Gastric ulcers in horses, what to do?
Horses are prone to gastric ulcers. Although the symptoms can be vague sometimes, gastric ulcers can decrease the comfort in foals and adult horses and can cause poor performance. Research shows that even horses without obvious symptoms can have a mild degree of gastric ulcers. Especially horses that are in (heavy) training are susceptible to this condition.
Gastroscopy – using a scope through the nose to look in the stomach – is the only method to diagnose gastric ulcers and the severity of the damage. Prevention and treatment of gastric ulcers are important to keep the horses in optimal condition.
Why do horses get ulcers?
Gastric ulcers are in fact erosion at the level of the mucosa of the stomach. The stomach wall gets affected by gastric acid, which causes disappearing of the first layer of the stomach wall. Many causes and predisposing factors have been described in the horse, but it would mainly be a combination of various factors that cause these ulcerations. Unlike in humans, where bacterial infections with Helicobacter pylori play a role, this has not been demonstrated in horses.
The stomach mucosa consists of two parts, which are divided by what is called the margo plicatus (see Fig. 1). The glandular part is responsible for the production of gastric acid and digestive enzymes. The non-glandular part (squamous part) of the stomach consists of a protective layer of keratinized cells. Unlike the non-glandular part, the glandular part is able to protect itself against the digestion and acids by production of mucus and other substances, and also by a good blood circulation.
Gastric ulcers can occur in both parts of the stomach when the acid production is too high or when the protective mechanisms are impeded. The margo plicatus is the place where gastric ulcers are most often found (see Fig. 2).
In horses the production of gastric acids happens continuously, in contrary to humans where the production is only triggered when eating (see Fig. 2). That is why a continuous intake of food, and mostly fiber, is very important. The fibers have a buffering effect on the acid in the stomach (see Fig. 3). In contrary, grain and a high level of sugar and starch in the food will cause an increased production of acids in the stomach, especially when they are given in high amounts per meal.
Horses that are intensively and strenuous trained, are more sensitive to gastric ulcers. Trotters, racehorses and endurance horses are the population with the most problems. According to research, until 70% of these horses have gastric ulcers.
Stress (transport, illness,…) and anti-inflammatory agents also reduce the protective capacity of the glandular part, what causes an increased risk of gastric ulcers.
The symptoms of gastric ulcers are vague and not always well recognized. A lot of horses with gastric ulcers have only subclinical symptoms that can stay unnoticed. There is also a difference in symptoms between adult horses and foals.
Adult horses with gastric ulcers can have a decreased appetite, dullness, changes in behaviour (e.g. biting, flehmen), losing weight, discomfort after eating, poor performance, grinding and hypersalivation.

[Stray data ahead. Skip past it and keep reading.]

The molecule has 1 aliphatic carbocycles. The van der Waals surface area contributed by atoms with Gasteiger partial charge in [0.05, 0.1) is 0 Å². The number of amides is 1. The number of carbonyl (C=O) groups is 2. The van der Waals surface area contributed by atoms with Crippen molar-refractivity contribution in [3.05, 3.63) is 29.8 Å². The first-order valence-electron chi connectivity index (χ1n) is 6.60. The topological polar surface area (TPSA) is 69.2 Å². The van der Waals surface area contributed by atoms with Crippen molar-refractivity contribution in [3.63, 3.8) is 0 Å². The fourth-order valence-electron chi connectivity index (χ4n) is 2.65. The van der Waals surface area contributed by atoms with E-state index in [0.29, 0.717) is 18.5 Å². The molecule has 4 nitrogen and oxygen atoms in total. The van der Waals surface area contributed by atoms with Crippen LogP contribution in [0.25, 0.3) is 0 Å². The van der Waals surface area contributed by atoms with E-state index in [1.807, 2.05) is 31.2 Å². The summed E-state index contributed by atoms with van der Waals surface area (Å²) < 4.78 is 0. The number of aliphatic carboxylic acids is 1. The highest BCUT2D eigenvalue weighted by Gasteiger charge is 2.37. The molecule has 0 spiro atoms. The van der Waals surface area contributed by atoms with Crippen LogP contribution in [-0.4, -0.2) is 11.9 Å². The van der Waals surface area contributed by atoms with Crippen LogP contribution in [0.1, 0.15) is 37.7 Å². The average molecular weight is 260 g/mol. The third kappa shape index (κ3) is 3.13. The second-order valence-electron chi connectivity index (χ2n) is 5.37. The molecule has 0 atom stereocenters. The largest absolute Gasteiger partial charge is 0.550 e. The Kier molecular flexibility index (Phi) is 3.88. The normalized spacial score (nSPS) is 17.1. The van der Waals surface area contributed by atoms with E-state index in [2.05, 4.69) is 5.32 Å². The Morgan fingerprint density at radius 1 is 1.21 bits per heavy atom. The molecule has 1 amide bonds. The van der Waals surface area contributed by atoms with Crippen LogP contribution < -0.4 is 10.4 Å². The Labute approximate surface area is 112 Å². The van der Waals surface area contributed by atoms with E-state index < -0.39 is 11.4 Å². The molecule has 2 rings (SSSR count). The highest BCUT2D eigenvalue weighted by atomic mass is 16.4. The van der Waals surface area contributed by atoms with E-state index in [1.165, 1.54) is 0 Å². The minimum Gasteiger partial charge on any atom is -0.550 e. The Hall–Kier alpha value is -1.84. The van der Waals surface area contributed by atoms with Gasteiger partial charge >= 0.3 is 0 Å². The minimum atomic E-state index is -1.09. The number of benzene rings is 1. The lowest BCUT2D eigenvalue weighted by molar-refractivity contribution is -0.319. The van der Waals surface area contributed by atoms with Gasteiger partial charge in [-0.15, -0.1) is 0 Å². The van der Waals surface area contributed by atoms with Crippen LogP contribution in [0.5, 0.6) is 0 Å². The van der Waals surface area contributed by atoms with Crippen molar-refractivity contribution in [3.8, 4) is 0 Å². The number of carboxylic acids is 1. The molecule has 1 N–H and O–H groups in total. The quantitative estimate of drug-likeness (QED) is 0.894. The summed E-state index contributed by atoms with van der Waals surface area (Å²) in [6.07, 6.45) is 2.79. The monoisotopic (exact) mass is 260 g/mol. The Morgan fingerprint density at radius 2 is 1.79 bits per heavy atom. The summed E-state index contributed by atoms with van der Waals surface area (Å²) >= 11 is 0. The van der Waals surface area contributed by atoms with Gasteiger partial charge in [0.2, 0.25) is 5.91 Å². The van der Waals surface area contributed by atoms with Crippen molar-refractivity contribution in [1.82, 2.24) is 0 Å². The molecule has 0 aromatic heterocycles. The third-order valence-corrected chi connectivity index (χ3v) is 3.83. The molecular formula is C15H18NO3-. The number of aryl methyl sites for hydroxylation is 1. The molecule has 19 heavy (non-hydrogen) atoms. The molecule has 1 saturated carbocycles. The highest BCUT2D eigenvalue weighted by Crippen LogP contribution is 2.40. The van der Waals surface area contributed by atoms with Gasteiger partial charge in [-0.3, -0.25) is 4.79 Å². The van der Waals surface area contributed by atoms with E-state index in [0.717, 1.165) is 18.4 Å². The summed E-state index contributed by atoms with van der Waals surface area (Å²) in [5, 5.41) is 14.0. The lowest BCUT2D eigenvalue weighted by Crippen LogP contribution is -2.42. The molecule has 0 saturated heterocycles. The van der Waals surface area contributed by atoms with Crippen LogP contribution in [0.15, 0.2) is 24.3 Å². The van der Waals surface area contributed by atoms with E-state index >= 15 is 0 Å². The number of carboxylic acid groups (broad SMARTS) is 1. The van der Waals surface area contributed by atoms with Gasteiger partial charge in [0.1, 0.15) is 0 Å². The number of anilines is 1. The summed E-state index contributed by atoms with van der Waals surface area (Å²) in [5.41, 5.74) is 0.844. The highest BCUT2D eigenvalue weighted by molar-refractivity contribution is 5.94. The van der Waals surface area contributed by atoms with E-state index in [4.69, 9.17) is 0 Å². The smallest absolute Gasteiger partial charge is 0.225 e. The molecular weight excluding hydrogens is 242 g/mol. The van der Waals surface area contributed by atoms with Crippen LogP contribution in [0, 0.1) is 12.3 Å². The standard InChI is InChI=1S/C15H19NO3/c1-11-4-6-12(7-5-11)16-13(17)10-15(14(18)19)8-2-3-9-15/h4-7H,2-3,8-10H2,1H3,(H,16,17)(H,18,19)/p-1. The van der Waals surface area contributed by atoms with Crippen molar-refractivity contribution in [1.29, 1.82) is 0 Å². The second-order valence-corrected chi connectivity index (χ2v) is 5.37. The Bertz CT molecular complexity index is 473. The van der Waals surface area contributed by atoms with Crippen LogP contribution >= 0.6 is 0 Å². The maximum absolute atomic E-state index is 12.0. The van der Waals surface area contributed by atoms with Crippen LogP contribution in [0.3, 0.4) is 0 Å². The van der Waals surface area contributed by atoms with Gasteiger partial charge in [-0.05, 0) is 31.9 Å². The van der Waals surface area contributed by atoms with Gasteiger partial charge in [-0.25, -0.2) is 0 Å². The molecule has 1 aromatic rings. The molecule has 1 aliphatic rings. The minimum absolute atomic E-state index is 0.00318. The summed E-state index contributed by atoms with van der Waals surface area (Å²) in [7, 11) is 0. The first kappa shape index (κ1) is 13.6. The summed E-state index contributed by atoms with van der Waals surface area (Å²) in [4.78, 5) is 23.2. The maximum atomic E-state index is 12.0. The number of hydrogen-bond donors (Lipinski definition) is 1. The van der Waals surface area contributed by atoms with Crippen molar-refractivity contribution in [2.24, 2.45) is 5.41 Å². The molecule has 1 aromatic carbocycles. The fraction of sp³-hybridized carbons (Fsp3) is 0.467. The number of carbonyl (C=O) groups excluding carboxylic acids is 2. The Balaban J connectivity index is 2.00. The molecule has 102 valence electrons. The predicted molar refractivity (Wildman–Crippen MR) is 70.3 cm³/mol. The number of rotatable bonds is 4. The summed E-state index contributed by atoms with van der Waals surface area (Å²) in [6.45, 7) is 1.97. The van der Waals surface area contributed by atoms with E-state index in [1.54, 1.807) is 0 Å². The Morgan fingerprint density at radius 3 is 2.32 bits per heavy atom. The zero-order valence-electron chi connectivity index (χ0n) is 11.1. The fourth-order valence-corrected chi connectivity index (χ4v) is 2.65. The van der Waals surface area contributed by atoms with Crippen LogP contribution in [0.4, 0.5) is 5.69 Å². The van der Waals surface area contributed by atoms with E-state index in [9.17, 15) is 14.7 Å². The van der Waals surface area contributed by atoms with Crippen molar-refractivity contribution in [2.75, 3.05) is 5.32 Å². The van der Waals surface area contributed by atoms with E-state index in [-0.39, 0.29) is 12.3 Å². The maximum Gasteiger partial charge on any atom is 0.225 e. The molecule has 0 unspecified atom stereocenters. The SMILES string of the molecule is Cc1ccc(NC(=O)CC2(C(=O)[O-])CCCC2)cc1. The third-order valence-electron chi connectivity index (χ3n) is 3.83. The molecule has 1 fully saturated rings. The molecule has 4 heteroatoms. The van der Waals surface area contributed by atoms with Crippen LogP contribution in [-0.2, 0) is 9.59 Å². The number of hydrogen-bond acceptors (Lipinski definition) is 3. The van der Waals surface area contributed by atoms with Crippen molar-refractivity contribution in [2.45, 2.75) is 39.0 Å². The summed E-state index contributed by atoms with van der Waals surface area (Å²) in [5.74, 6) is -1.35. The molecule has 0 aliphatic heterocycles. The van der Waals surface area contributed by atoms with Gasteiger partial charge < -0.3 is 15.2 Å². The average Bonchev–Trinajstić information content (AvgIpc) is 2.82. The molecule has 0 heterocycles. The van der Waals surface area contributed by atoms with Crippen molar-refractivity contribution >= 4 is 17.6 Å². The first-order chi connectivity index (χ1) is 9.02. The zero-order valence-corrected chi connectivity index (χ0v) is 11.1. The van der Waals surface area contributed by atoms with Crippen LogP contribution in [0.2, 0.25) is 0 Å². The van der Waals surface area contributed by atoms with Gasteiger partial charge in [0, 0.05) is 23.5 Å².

For the moment, gastroscopy is the only reliable method to diagnose gastric ulcers and to follow up the effect of the treatment. Hereby you go with a scope (camera) via the nose in the oesophagus until you are in the stomach. To do this, the horse has to be starved for at least 12 hours and can’t drink in the last hours before gastroscopy. At the moment of the gastroscopy, the horse has to be sedated. Once the scope is in the stomach, air is blown to enlarge the stomach and to inspect the stomach wall. The complete stomach wall will be inspected to see lesions in both parts of the stomach (see Fig. 4, 5, 6, 7).
Treatment and prevention
The treatment of gastric ulcers consists of the administration of medications that reduce the production of gastric acids on the one hand, and dealing with the different predisposing factors on the other.
There are different medications that reduce the production of gastric acids. Omeprazole is the most researched and used inhibitor for gastric acids in horses. Omeprazole (Gastrogard®, Ulcergold®, Pepticure®…) can be given as a paste, the amount depending on the weight of the horse. It has to be given once a day, preferable in the morning when the horse didn’t eat yet. The localisation and severity of the lesions will determine the duration of the treatment and if there are other medications necessary as well.
The only way to verify the success of the treatment, is by repeating the gastroscopy. So follow-up of a horse with gastric ulcers is very important for the healing process.
Diet and management
It is important to pay attention to the management of the horse for prevention of gastric ulcers.
As mentioned above, the diet of the horse plays an important role. Ideally the horse gets daily unlimited access to good quality roughage like hay, haylage, grass,… Research demonstrates that straw is not a suitable source of roughage for horses with gastric ulcers.
Care must be taken with concentrate; the amounts should be limited to what the horse really needs, and it should be given over multiple small doses, to limit the amount of sugar and starch per meal. There can also be chosen for more fiber-rich products that contain less sugar than the classis concentrates. Follow the advice of your vet to adjust the food plan correctly.
It is also advised to reduce the stress as much as possible and to adjust the training to the condition of the horse. Allow your horse to have frequent and long access to the field and direct contact with other horses.
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